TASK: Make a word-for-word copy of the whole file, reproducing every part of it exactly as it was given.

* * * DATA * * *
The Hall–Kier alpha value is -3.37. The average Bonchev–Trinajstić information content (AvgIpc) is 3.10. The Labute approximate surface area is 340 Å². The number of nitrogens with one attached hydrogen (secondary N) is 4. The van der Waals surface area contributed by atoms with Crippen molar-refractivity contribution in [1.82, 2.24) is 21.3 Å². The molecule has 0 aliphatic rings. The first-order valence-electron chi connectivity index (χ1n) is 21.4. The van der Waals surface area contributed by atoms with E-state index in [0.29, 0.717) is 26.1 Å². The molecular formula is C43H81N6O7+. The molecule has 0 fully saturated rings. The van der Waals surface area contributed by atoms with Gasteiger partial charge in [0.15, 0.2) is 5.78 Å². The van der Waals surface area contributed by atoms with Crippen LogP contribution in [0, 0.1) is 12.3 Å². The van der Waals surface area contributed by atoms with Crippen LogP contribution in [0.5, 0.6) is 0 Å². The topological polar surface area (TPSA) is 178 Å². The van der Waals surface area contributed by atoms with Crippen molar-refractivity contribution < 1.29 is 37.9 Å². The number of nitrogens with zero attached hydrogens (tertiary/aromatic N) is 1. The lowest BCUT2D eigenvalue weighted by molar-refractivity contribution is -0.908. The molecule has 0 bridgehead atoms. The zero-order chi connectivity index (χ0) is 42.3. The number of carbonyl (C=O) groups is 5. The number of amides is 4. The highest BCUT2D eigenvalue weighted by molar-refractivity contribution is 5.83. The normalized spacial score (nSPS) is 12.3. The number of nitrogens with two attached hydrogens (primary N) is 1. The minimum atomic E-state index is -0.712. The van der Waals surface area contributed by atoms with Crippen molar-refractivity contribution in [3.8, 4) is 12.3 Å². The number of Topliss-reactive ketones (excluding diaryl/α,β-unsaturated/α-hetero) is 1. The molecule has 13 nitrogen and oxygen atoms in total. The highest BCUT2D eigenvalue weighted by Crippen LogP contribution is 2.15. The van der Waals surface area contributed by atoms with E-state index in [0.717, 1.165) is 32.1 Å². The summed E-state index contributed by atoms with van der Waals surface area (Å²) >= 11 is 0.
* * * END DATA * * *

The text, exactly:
The Hall–Kier alpha value is -3.37. The average Bonchev–Trinajstić information content (AvgIpc) is 3.10. The Labute approximate surface area is 340 Å². The number of nitrogens with one attached hydrogen (secondary N) is 4. The van der Waals surface area contributed by atoms with Crippen molar-refractivity contribution in [1.82, 2.24) is 21.3 Å². The molecule has 0 aliphatic rings. The first-order valence-electron chi connectivity index (χ1n) is 21.4. The van der Waals surface area contributed by atoms with E-state index in [0.29, 0.717) is 26.1 Å². The molecular formula is C43H81N6O7+. The molecule has 0 fully saturated rings. The van der Waals surface area contributed by atoms with Gasteiger partial charge in [0.15, 0.2) is 5.78 Å². The van der Waals surface area contributed by atoms with Crippen LogP contribution in [0, 0.1) is 12.3 Å². The van der Waals surface area contributed by atoms with Crippen LogP contribution in [0.5, 0.6) is 0 Å². The topological polar surface area (TPSA) is 178 Å². The van der Waals surface area contributed by atoms with Crippen molar-refractivity contribution < 1.29 is 37.9 Å². The number of nitrogens with zero attached hydrogens (tertiary/aromatic N) is 1. The lowest BCUT2D eigenvalue weighted by molar-refractivity contribution is -0.908. The molecule has 0 bridgehead atoms. The zero-order chi connectivity index (χ0) is 42.3. The number of carbonyl (C=O) groups is 5. The number of amides is 4. The highest BCUT2D eigenvalue weighted by molar-refractivity contribution is 5.83. The normalized spacial score (nSPS) is 12.3. The number of nitrogens with two attached hydrogens (primary N) is 1. The minimum atomic E-state index is -0.712. The van der Waals surface area contributed by atoms with Crippen molar-refractivity contribution in [3.8, 4) is 12.3 Å². The number of Topliss-reactive ketones (excluding diaryl/α,β-unsaturated/α-hetero) is 1. The molecule has 13 nitrogen and oxygen atoms in total. The highest BCUT2D eigenvalue weighted by Crippen LogP contribution is 2.15. The van der Waals surface area contributed by atoms with E-state index in [0.717, 1.165) is 32.1 Å². The summed E-state index contributed by atoms with van der Waals surface area (Å²) >= 11 is 0.